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  29. The Liezi's Use of the Zhuangzi".Ronnie Littlejohn - 2001 - In Ronnie Littlejohn Jeffrey Dippmann (ed.), Riding the Wind: New Essays on the Daoist Classic the Liezi.
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  30. “存在”、“此在”与“是非”——兼论庄子、海德格尔对人的存在问题观点之异同(“Sein”, “Dasein” and “Shi Fei”: Zhuang Zi and Heidgger’s Opinions on the Issue of Human Existence).Keqian Xu - 1999 - 南京师大学报(Journal of Nanjing Normal University) 1999 (6):25-30.
    The thorny problem, which we are confronted with in translating the term of “Sein”(Being) from western Philosophy into Chinese, highlights the ambiguity, paradoxy and vagueness of the issue of Sein from a specific viewpoint. Although there is no exact equivalent in Chinese for the word of “Sein”, we use several different words to express the meanings consisted in the issue of “Sein”. By comparison we may find that what is discussed by Zhuang Zi using the terms of “Shi” and “Fei” (...)
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  31. I and Tao: Martin Buber's Encounter with Chuang Tzu.Robert E. Allinson & Jonathan R. Herman - 1998 - Philosophy East and West 48 (3):529.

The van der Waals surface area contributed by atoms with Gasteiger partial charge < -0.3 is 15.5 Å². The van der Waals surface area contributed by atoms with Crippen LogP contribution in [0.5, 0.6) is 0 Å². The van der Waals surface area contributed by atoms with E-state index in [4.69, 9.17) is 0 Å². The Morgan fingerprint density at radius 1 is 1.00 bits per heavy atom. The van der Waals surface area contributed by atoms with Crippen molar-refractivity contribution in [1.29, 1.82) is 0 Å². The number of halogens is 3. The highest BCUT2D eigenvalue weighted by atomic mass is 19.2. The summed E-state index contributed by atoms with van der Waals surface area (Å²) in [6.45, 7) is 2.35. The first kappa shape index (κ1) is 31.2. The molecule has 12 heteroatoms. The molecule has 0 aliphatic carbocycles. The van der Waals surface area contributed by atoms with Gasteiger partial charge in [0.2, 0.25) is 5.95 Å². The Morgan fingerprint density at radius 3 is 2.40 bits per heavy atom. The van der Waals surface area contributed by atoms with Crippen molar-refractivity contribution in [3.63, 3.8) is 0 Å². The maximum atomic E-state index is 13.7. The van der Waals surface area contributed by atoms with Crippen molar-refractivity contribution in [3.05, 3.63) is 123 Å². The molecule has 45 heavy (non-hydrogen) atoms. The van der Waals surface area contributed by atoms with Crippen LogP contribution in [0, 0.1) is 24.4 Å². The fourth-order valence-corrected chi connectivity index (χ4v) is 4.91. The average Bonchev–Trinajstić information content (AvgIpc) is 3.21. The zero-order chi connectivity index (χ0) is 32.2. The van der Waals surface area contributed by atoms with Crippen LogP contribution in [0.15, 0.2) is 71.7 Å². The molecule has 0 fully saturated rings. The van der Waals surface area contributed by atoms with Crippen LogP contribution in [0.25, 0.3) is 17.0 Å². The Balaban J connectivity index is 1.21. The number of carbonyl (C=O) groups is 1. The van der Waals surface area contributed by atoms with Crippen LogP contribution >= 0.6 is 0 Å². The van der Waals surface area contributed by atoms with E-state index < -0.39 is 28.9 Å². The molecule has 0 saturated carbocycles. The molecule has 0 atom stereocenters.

This review confirms Herman’s work as a praiseworthy contribution to East-West and comparative philosophical literature. Due credit is given to Herman for providing English readers with access to Buber’s commentary on, a personal translation of, the Chuang-Tzu; Herman’s insight into the later influence of I and Thou on Buber’s understanding of Chuang-Tzu and Taoism is also appropriately commended. In latter half of this review, constructive criticisms of Herman’s work are put forward, such as formatting inconsistencies, a tendency toward verbosity and (...)
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  32. Moral Values and the Daoist Sage in the Dao Dejing.Robert E. Allinson - 1996 - In Brian Carr (ed.), Morals and Society in Asian Philosophy. Curzon. pp. 1--156.